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Pittsburgh’s Overall Vacancy Rate Dips Below 8%

Q4 2012 Pgh OfficeSource:  Q4 2012 Pittsburgh Office Market Report

During the fourth quarter of 2012, Pittsburgh’s overall office vacancy rate decreased to 7.9%, continuing an ongoing positive trend. Behind the stability of Pittsburgh’s banking sector, the strength of local health insurance companies and the under-the-radar growth of many high-tech companies, Pittsburgh continues to be one of the strongest office markets in the United States.

The strength of the overall Pittsburgh office market is not limited to just a few submarkets. While most of the focus has been on the Central Business District, Cranberry and Southpointe, the other submarkets continue to perform well. The Parkway West is as tight as it has been since the “dot-com” days due to growth in both energy and mortgage service companies. In addition, the Parkway East/Monroeville area, while the weakest of the various submarkets, with a 10.5% overall vacancy rate, is actually strong compared to historical levels.

“The Pittsburgh office market is as strong as we have seen it since the dot-com days of the late 1990’s,” said Patrick Sentner SIOR, a founding principal at Colliers International | Pittsburgh. “Only this time the overall fundamentals appear to be much more sound.”

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Pittsburgh Enjoys Positive Industrial Absorption – Although Lack of New Class A Industrial Warehouse Product Still Remains

Q4 2012 Pgh IndSource:  Q4 2012 Colliers international | Pittsburgh Industrial Market Report

Pittsburgh continued its pattern of ignoring national uncertainty during the final three months of 2012, and enjoyed another quarter of positive absorption.
Unfortunately, the pattern also continued with the sluggish delivery of new Class A industrial warehouse product. Net absorption for the calendar year 2012 was roughly 388,000 SF while overall vacancy fell to 8.2% and vacancy for Class A product came in at a stunning 3.6%.

Pittsburgh is not a market that traditionally experiences a high volume of build to suit activity. Historically most absorption occurs through activity on existing product – either speculative or second/third generation. With the lack of available inventory, it will be interesting to monitor build to suit projects over 2013. Most forecasters do not anticipate a drop off in demand which makes for simple math – excess demand and limited supply equals build to suit. While developers always prefer to build with a tenant in hand, in speculative development one often wins the deal due to timing.  Increased build to suit activity will lead to increased competition, perhaps including national players. The risk our market runs for not delivering existing options to meet the demand is that we lose projects to other markets.

“The Colliers Pittsburgh Industrial team remains bullish on the demand for industrial space throughout our region, although our optimism is tempered somewhat by the lack of supply,” said John Bilyak SIOR, CCIM, Principal at Colliers International | Pittsburgh.  “We look forward to another active albeit challenging year, in that we will have to be especially creative in identifying solutions for our clients.”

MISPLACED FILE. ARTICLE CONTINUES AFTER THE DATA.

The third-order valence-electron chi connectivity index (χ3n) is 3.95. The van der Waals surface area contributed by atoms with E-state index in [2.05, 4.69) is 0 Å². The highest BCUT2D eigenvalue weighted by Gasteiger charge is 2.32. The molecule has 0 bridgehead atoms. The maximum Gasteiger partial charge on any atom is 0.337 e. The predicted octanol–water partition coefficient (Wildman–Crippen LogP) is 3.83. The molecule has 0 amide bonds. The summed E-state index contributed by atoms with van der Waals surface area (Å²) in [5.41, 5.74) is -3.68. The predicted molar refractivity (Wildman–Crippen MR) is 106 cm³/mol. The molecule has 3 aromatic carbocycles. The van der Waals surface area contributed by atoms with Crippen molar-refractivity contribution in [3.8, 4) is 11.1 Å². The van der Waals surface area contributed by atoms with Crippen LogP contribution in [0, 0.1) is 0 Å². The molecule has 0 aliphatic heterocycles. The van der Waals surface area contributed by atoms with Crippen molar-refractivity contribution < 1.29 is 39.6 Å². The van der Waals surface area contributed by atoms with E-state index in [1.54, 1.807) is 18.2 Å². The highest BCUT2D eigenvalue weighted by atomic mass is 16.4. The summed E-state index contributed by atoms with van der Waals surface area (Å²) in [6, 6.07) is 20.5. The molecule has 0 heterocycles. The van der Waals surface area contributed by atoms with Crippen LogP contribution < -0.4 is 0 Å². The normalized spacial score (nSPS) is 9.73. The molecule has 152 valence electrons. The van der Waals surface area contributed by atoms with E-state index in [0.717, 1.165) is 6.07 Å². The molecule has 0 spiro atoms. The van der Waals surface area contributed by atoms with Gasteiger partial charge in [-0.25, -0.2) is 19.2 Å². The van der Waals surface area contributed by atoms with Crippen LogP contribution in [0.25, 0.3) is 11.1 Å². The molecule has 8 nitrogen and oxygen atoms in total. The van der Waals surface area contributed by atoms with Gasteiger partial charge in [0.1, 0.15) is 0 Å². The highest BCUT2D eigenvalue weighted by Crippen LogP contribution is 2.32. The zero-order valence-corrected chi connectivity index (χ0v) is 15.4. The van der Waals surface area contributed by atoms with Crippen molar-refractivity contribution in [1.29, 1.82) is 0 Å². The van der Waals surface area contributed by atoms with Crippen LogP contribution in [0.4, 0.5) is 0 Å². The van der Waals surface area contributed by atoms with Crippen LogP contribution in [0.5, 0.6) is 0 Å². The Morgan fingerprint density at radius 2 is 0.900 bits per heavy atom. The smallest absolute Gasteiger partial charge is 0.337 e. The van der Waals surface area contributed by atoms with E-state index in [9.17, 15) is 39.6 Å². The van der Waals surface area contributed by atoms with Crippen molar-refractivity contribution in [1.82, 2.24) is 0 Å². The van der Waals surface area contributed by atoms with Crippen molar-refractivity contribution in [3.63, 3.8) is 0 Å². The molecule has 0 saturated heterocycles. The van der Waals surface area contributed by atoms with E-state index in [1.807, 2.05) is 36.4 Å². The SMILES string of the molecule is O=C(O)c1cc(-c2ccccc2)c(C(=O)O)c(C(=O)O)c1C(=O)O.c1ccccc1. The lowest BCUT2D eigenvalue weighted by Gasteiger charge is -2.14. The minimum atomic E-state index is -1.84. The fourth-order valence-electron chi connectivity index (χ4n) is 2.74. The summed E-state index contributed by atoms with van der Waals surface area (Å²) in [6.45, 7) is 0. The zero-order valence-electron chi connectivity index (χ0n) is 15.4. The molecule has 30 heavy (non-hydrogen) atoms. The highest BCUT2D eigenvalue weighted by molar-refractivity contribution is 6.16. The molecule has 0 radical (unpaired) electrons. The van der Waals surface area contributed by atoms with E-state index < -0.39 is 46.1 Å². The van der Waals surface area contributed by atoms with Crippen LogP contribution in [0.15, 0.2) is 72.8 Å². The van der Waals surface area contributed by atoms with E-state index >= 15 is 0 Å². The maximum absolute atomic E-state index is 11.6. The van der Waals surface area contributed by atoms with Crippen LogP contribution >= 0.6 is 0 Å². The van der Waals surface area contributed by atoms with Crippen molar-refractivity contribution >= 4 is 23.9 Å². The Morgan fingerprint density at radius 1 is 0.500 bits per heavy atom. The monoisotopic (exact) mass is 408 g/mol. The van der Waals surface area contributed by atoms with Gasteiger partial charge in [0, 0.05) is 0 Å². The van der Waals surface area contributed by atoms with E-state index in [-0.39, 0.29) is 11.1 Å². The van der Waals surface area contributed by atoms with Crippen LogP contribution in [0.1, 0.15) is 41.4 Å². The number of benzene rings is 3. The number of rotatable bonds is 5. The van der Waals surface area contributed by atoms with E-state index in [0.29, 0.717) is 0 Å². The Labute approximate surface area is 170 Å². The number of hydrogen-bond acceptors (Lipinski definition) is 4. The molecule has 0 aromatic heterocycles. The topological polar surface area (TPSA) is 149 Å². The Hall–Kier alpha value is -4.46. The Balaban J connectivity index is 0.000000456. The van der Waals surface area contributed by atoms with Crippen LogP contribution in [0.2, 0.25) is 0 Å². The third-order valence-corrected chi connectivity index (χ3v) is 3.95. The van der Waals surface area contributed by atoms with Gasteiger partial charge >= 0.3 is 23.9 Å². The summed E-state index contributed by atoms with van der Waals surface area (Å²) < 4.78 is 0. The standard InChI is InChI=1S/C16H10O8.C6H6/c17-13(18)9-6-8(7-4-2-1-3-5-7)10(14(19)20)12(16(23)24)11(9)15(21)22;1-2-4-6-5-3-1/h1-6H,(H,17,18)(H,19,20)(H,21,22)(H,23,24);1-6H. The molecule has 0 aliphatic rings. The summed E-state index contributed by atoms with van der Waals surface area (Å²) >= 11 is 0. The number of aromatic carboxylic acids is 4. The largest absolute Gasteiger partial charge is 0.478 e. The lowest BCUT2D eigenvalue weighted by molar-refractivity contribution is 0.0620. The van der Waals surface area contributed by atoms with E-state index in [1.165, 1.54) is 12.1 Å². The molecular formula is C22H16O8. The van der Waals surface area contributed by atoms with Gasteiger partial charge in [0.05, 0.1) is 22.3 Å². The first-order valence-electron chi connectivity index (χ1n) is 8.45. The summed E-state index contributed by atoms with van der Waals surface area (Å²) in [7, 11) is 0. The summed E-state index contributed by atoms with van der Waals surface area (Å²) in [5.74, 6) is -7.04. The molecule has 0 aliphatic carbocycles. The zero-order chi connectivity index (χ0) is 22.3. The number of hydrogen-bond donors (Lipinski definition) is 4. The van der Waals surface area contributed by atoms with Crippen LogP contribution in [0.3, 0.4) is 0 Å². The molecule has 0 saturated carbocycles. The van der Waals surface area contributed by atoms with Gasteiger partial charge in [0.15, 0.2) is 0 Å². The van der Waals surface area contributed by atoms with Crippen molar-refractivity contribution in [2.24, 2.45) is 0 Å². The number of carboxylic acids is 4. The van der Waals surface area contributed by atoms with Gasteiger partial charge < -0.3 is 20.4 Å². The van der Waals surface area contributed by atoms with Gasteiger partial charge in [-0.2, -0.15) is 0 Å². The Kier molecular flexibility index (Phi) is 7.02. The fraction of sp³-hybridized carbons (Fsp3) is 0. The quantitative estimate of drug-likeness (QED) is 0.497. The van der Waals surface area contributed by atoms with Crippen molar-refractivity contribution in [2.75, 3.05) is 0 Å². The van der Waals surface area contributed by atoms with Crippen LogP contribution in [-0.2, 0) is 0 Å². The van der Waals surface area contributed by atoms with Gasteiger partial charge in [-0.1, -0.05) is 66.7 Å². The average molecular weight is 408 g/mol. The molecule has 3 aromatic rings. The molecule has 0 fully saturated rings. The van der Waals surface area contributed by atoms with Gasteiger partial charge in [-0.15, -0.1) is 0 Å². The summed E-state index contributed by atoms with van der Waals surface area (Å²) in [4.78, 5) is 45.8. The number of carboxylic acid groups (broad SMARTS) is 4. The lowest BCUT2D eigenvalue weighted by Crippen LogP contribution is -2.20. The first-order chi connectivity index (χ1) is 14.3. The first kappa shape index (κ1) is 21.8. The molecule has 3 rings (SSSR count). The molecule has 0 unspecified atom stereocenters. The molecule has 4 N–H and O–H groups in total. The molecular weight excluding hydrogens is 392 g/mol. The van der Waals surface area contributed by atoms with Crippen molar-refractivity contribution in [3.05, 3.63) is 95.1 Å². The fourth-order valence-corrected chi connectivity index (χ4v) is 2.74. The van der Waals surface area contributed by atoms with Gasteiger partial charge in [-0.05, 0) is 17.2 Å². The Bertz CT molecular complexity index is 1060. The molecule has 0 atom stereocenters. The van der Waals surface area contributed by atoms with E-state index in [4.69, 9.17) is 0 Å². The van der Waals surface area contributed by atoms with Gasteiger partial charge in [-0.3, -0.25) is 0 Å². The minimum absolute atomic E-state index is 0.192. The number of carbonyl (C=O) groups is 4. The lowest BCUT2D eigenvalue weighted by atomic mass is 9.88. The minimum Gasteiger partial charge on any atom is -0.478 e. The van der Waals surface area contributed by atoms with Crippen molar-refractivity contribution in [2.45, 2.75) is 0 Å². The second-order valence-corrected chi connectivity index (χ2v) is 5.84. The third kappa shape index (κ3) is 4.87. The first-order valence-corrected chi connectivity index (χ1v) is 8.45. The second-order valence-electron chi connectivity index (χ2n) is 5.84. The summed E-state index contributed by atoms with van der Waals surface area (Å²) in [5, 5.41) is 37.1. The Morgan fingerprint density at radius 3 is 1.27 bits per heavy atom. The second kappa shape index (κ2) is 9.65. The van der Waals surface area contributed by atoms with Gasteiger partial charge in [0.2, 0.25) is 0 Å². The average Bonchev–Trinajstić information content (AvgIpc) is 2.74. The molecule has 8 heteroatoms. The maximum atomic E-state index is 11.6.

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New Skyscraper Could Be Built In Downtown Pittsburgh

Ed Lawrence MBA, Associate at Colliers International | Pittsburgh weighs in on possibility of downtown skyscraper

Source:  KDKA-TV

Excitement is growing for the possibility of new downtown Pittsburgh development.  KDKA-TV’s Jon Delano reports Oxford Development, the owner of the building across from the Macy’s that stretches along Smithfield between Fifth and Forbes, has promised a major announcement that could mean more top-of-the-line Class A office space opening up in downtown Pittsburgh.

“The market, as far as office space particularly Class A, is as tight as it’s been in 20 years,” said Ed Lawrence MBA, Associate at Colliers International | Pittsburgh.  It’s very difficult to find large contiguous blocks in downtown.”   KDKA-TV’s Jon Delano reports part of the shortage is because some office buildings, like the old State Office Building, are being converted to residential, another sign of downtown growth.  “From Market Square to Fifth and Forbes, the perception is changing,” says Lawrence.  “It’s amazing the turnaround and renovation that is taking place in that part of town.”

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Pittsburgh Industrial Market Snapshot

John Bilyak CCIM, Principal & Director of Industrial Brokerage at Colliers International | Pittsburgh

Source:  NorthEast Real Estate Business August 2011 Publication
Contributed by John Bilyak, Principal & Director of Industrial Brokerage at Colliers International | Pittsburgh

John Bilyak, Principal & Director of Industrial Brokerage at Colliers International | Pittsburgh, recently contributed to the Northeast Real Estate Business publication, with a feature article that focuses on a snapshot of the Pittsburgh Industrial Market.

“While Pittsburgh has weathered the storm and our vacancy rate is healthy, the real story is that there is a need for additional well-located Class A inventory,” said Bilyak, who is responsible for industrial tenant and owner representation at Colliers International | Pittsburgh.

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